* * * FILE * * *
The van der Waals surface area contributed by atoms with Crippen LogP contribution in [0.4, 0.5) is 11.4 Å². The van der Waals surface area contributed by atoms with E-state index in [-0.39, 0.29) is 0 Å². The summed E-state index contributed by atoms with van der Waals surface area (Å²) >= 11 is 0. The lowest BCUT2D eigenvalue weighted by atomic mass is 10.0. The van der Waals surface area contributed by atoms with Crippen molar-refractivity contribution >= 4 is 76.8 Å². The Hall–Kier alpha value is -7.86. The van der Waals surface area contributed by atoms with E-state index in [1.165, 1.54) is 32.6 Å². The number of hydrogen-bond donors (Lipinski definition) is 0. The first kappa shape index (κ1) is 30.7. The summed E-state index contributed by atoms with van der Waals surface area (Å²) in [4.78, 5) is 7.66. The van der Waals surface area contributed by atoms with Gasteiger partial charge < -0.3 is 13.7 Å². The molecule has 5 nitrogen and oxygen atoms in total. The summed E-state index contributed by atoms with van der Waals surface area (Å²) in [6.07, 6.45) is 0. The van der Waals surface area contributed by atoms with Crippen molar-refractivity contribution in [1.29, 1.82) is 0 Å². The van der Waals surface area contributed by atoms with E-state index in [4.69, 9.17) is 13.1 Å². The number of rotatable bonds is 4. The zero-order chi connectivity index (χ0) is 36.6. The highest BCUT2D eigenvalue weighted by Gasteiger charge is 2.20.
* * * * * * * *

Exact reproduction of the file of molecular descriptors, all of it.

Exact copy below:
The van der Waals surface area contributed by atoms with Crippen LogP contribution in [0.4, 0.5) is 11.4 Å². The van der Waals surface area contributed by atoms with E-state index in [-0.39, 0.29) is 0 Å². The summed E-state index contributed by atoms with van der Waals surface area (Å²) >= 11 is 0. The lowest BCUT2D eigenvalue weighted by atomic mass is 10.0. The van der Waals surface area contributed by atoms with Crippen molar-refractivity contribution >= 4 is 76.8 Å². The Hall–Kier alpha value is -7.86. The van der Waals surface area contributed by atoms with E-state index in [1.165, 1.54) is 32.6 Å². The number of hydrogen-bond donors (Lipinski definition) is 0. The first kappa shape index (κ1) is 30.7. The summed E-state index contributed by atoms with van der Waals surface area (Å²) in [4.78, 5) is 7.66. The van der Waals surface area contributed by atoms with Gasteiger partial charge < -0.3 is 13.7 Å². The molecule has 5 nitrogen and oxygen atoms in total. The summed E-state index contributed by atoms with van der Waals surface area (Å²) in [6.07, 6.45) is 0. The van der Waals surface area contributed by atoms with Crippen molar-refractivity contribution in [1.29, 1.82) is 0 Å². The van der Waals surface area contributed by atoms with E-state index in [4.69, 9.17) is 13.1 Å². The number of rotatable bonds is 4. The zero-order chi connectivity index (χ0) is 36.6. The highest BCUT2D eigenvalue weighted by Gasteiger charge is 2.20.